What can I say about Khaled Hosseini’s second novel? I absolutely loved The Kite Runner, though it also disturbed me and broke my heart into a million pieces. I had the same reaction to A Thousand Splendid Suns. While The Kite Runner was about two young boys, and one of those boys as a young man, Splendid Suns is about two women and how their lives come together in Afghanistan. Mariam, a 15-year-old with her own tragic past, is forced to marry Rasheed, a 40-year-old man, and move with him to Kabul. When she proves infertile, unable to produce the son he wants, Rasheed treats her far worse than a woman should ever be treated.
Eighteen years after Mariam marries Rasheed, their 14-year-old neighbor Laila loses her family in the bombings of the civil unrest that’s been going on for years. Rasheed takes her in, and soon marries her as well. The story continues through the years as the women grow to trust each other and join forces against their abusive husband. (I don’t want to give anymore away.)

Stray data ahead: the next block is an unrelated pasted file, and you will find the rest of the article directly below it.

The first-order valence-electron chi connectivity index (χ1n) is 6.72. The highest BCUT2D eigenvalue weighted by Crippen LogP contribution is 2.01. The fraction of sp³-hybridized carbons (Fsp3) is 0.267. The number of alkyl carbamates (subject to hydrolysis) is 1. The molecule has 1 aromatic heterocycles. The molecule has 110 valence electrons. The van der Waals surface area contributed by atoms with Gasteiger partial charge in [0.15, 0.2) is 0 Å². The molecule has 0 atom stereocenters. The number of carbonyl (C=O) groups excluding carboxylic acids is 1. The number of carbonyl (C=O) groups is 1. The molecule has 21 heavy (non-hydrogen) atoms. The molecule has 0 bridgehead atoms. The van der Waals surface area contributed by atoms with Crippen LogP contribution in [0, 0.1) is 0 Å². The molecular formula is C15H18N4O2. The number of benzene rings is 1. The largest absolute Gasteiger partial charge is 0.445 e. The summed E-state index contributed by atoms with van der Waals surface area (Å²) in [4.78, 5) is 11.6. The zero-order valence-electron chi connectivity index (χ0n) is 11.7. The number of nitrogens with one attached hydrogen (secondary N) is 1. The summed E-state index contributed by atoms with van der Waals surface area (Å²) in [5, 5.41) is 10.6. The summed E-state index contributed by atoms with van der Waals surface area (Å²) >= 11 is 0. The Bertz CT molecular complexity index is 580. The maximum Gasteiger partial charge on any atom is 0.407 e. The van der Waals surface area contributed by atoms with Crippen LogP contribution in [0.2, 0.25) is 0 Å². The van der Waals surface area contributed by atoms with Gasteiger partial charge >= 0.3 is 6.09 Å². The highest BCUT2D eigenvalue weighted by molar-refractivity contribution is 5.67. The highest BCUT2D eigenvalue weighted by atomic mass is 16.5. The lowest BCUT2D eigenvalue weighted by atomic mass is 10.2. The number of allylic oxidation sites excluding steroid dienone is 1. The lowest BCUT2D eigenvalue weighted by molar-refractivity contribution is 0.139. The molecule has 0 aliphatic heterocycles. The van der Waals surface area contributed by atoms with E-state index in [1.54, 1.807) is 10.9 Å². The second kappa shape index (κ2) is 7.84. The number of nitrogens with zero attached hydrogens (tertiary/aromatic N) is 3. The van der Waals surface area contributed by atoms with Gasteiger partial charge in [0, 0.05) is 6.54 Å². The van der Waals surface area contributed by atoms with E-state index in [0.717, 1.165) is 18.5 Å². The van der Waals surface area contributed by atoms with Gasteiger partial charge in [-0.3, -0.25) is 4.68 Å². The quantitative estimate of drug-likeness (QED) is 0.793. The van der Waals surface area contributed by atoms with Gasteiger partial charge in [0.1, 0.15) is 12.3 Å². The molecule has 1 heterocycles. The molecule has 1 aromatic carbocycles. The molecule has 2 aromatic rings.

I think I connected with the two female characters a bit better than the two boys in The Kite Runner, but the fact that Hosseini, a man, could make me feel that way demonstrates his skill as a writer. Reading about the abuse these women suffered was very difficult. Learning more about the anti-Soviet jihad and Taliban control over Afghanistan throughout some 30 years is also hard to bear, especially when I know that the scenes of this novel come from truth. Situations in this book actually happened/happen to real women and children in this part of the world. Sometimes it’s hard for me to love a book that makes me so sad (for example, A Fine Balance, which I’ll write about another time), but I’m able to love this book.